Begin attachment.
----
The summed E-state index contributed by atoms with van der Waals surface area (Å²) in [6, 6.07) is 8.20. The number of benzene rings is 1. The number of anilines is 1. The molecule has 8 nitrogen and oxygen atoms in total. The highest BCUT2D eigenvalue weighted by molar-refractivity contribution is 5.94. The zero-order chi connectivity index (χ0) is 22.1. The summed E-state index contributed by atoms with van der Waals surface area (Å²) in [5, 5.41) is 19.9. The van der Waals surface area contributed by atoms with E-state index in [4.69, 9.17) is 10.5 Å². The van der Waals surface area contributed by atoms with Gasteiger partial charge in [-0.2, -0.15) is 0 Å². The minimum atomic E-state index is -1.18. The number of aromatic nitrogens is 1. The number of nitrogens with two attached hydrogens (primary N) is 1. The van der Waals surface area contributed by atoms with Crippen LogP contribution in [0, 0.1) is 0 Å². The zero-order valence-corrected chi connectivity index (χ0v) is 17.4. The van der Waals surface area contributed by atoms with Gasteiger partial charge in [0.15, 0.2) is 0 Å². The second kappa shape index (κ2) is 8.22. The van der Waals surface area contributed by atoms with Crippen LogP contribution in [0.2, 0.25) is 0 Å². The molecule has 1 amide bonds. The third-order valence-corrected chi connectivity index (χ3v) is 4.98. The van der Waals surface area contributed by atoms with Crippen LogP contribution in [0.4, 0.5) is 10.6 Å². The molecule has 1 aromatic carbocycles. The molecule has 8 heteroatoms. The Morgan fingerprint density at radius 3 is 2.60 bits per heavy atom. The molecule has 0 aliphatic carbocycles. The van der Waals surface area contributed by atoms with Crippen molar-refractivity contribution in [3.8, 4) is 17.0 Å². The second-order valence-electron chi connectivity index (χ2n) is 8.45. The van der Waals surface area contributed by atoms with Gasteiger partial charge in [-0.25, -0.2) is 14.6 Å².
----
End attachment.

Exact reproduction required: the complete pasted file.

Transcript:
The summed E-state index contributed by atoms with van der Waals surface area (Å²) in [6, 6.07) is 8.20. The number of benzene rings is 1. The number of anilines is 1. The molecule has 8 nitrogen and oxygen atoms in total. The highest BCUT2D eigenvalue weighted by molar-refractivity contribution is 5.94. The zero-order chi connectivity index (χ0) is 22.1. The summed E-state index contributed by atoms with van der Waals surface area (Å²) in [5, 5.41) is 19.9. The van der Waals surface area contributed by atoms with E-state index in [4.69, 9.17) is 10.5 Å². The van der Waals surface area contributed by atoms with Gasteiger partial charge in [-0.2, -0.15) is 0 Å². The minimum atomic E-state index is -1.18. The number of aromatic nitrogens is 1. The number of nitrogens with two attached hydrogens (primary N) is 1. The van der Waals surface area contributed by atoms with Crippen LogP contribution in [0, 0.1) is 0 Å². The zero-order valence-corrected chi connectivity index (χ0v) is 17.4. The van der Waals surface area contributed by atoms with Gasteiger partial charge in [0.15, 0.2) is 0 Å². The second kappa shape index (κ2) is 8.22. The van der Waals surface area contributed by atoms with Crippen LogP contribution in [0.2, 0.25) is 0 Å². The molecule has 1 amide bonds. The third-order valence-corrected chi connectivity index (χ3v) is 4.98. The van der Waals surface area contributed by atoms with Crippen LogP contribution in [0.4, 0.5) is 10.6 Å². The molecule has 1 aromatic carbocycles. The molecule has 8 heteroatoms. The Morgan fingerprint density at radius 3 is 2.60 bits per heavy atom. The molecule has 0 aliphatic carbocycles. The van der Waals surface area contributed by atoms with Crippen molar-refractivity contribution in [3.8, 4) is 17.0 Å². The second-order valence-electron chi connectivity index (χ2n) is 8.45. The van der Waals surface area contributed by atoms with Gasteiger partial charge in [-0.25, -0.2) is 14.6 Å².